17. The sideburn growing competition between Jackie Stewart and Emmerson Fitipaldi has to be the best off track battle. I was told that new life forms were found in them and that was why they stopped

    1. yep, but they were not teamates.

  18. What about Fernando Alonso and Lewis Hamilton at McLaren in 2007? That should have been right up there!

  19. Great article, but you forgot to mention something very important about Senna-Prost battle in 1989: Senna, after the collision, was able to rejoin the race, do a great recovery, win it, only to be disqualified because of a technical violation of the rules (that I never fully understand), which led Senna to criticize Balestre in public, suggesting the FIA president was favouring his fellow french driver…

    1. Didn’t he drive along a run-off area for a bit, then rejoin the track…that is what got him completely disqualified, right? I don’t understand it either….should have been a time penalty at most…

    2. I think he got assistance from marshalls, i.e., a push-start, after the collision with Prost. (No anti-stall back then.) Prost just got out of his car.

      1. That is what happened, DMW.

      2. I remember the details well. After the collision, their cars came to a rest in the run-off area of the chicane. Prost jumped off his car but left the gears engaged (that in itself, an infringiment of the rules). That made it much harder for the Marshals to disentagle the cars – It took them about a whole minute to get the cars apart. Senna drove on and rejoined the track right after the chicane, having to zig-zag around the barriers in that part of the tarmac. On top of that, Senna had to make a pitstop to replace his front wing that was damaged in the crash. Astonishingly, Senna was eventually disqualified for reckless driving (apparently, trying to overtake Prost was a capital crime in Jean-Marrie Ballestre’s view) and for gaining an advantage by cutting the chicane! Prost deserved every bit of what Senna did to him the following year.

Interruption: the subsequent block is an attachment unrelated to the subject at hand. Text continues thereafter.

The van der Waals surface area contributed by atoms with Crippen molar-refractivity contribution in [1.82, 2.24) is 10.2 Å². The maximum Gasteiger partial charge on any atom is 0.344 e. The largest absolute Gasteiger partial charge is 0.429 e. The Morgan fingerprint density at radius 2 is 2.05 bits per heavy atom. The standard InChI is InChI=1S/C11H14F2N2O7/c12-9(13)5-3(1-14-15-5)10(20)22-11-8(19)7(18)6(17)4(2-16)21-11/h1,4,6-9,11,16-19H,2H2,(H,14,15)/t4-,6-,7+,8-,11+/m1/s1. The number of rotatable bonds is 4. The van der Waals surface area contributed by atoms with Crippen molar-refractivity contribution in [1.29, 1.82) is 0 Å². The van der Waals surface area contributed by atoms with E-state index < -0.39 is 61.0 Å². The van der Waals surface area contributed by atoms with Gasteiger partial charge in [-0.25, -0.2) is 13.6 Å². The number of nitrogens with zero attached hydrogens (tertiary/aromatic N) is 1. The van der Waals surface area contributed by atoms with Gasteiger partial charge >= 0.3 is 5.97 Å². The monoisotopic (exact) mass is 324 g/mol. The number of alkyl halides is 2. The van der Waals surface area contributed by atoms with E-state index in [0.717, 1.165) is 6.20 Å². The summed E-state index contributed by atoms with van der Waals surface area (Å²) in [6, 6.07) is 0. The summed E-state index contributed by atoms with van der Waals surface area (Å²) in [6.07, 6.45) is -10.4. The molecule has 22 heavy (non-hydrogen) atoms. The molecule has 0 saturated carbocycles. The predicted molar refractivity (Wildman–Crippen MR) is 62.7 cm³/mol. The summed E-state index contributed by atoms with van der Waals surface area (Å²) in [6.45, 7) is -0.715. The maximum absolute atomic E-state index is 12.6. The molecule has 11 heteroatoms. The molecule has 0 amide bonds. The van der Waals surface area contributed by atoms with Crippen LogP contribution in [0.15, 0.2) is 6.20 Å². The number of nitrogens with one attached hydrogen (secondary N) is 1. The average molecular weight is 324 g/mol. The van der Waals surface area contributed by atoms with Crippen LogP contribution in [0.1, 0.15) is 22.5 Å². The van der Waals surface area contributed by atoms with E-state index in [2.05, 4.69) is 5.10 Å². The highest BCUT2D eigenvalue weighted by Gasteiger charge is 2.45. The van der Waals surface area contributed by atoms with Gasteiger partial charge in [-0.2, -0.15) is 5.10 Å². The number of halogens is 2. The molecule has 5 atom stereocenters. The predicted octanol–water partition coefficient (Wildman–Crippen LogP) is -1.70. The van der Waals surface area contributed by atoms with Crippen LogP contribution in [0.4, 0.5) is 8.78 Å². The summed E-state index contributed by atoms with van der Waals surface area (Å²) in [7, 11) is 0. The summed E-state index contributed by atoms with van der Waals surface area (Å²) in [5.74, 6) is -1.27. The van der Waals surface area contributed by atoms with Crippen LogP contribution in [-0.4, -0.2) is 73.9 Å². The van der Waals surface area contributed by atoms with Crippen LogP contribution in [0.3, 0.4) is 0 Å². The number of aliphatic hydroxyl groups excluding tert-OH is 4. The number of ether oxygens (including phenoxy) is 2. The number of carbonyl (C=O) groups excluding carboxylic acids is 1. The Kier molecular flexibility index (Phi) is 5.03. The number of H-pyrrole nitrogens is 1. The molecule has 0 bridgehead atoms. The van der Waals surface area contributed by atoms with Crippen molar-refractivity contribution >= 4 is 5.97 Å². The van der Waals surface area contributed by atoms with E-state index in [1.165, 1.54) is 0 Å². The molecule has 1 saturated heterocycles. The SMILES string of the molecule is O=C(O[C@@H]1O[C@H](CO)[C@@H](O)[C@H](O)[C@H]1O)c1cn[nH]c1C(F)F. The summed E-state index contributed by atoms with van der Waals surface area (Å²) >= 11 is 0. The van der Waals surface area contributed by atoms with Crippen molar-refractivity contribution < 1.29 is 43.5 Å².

3. All accurate details Daniel, but I didn’t bother with them here because the piece was already pretty long!